• Shared Trellis - If you have a lot of grow bags all set in a neat row, you can use a single trellis for all of them. This is a good option if you’ve elected to allow some of the suckers to grow out as the single stake method won’t provide any lateral structure to tie those onto like a grid trellis does.

Prune Cherry Tomatoes for Plant Health and Production

Pruning tomatoes is a hotly contested topic! There are multiple effective strategies, so feel free to experiment.

On the nextdoor homestead, we typically remove all suckers (the stems that grow out from the crux of the main stem and a side branch) from our indeterminate tomatoes. That aggressive approach really helps us plant densely and maintain good airflow. However, for cherry tomatoes in containers, you can go ahead and allow the plant to grow out some of their suckers so long as your trellis has some lateral support available. The suckers you keep around should be a few feet off the ground (so prune the lower ones) and watch out that they don’t get too wild and matted.

As mentioned earlier, it is possible for disease to spread from the soil to the lower leaves of the plant. The best way to avoid this? Prune off the lower branches entirely, leaving a bare stem barrier between the soil and the first set of foliage.

Ensure Pollination with a Hands-On Touch

Tomato plants produce flowers with both male and female structures capable of self-pollinating. This is in contrast to something like a pumpkin (side note: pumpkins are a surprisingly great container plant) that produces separate male and female flowers.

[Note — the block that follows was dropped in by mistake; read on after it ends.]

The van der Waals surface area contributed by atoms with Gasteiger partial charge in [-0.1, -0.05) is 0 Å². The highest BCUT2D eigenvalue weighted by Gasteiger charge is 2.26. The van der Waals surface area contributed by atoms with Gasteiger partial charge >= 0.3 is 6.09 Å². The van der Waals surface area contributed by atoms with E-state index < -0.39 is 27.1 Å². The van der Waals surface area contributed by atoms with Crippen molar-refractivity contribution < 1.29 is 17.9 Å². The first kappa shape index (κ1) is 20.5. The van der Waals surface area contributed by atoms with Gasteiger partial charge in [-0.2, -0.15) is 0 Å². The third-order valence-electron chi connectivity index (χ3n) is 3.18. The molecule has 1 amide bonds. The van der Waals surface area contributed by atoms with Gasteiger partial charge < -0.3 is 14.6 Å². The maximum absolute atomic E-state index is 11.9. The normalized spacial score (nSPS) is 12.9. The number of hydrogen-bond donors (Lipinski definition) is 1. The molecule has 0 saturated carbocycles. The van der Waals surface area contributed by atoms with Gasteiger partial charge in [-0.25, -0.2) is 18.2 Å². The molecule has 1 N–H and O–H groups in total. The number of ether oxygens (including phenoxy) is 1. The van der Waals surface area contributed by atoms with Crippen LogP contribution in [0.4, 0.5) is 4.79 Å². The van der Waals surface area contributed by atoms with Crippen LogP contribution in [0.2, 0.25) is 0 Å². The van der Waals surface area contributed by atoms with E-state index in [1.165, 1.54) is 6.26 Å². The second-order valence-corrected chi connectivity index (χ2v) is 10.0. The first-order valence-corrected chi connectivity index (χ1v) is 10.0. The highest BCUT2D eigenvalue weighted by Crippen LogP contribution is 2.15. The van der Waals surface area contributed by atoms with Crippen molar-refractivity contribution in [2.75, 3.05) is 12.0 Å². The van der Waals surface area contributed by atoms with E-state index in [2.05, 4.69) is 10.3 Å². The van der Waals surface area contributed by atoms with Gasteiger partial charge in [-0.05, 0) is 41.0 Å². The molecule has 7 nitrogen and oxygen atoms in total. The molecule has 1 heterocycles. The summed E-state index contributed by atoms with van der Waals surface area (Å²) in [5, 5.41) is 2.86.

This self-pollinating trait means you will likely get some tomatoes even if the only thing helping with pollination is a light breeze. However, manually assisting the pollination process will massively improve production.

It’s super easy to help a tomato flower successfully pollinate. Simply give each flower a few gentle taps at the base to help dislodge some pollen. Or, for even better results, place the back of the head of an electric toothbrush in that same spot and let it vibrate for a few seconds.

As unbelievable as it sounds, this might be the most important tip of all.

When to Harvest Cherry Tomatoes

First off, it’s pretty hard to ruin a harvest of indeterminate cherry tomatoes. So try not to sweat getting the timing just right. You’ll have lots more tries if the first few are off the mark.

The most reliable strategy is to wait until a tomato looks pretty similar to the color on the seed packet - which can be anything from pale yellow to almost black depending on the variety - and see if it will come off the vine with the only very light pressure. Rinse and repeat until you can confidently identify a ready-to-eat morsel.

Happy harvesting!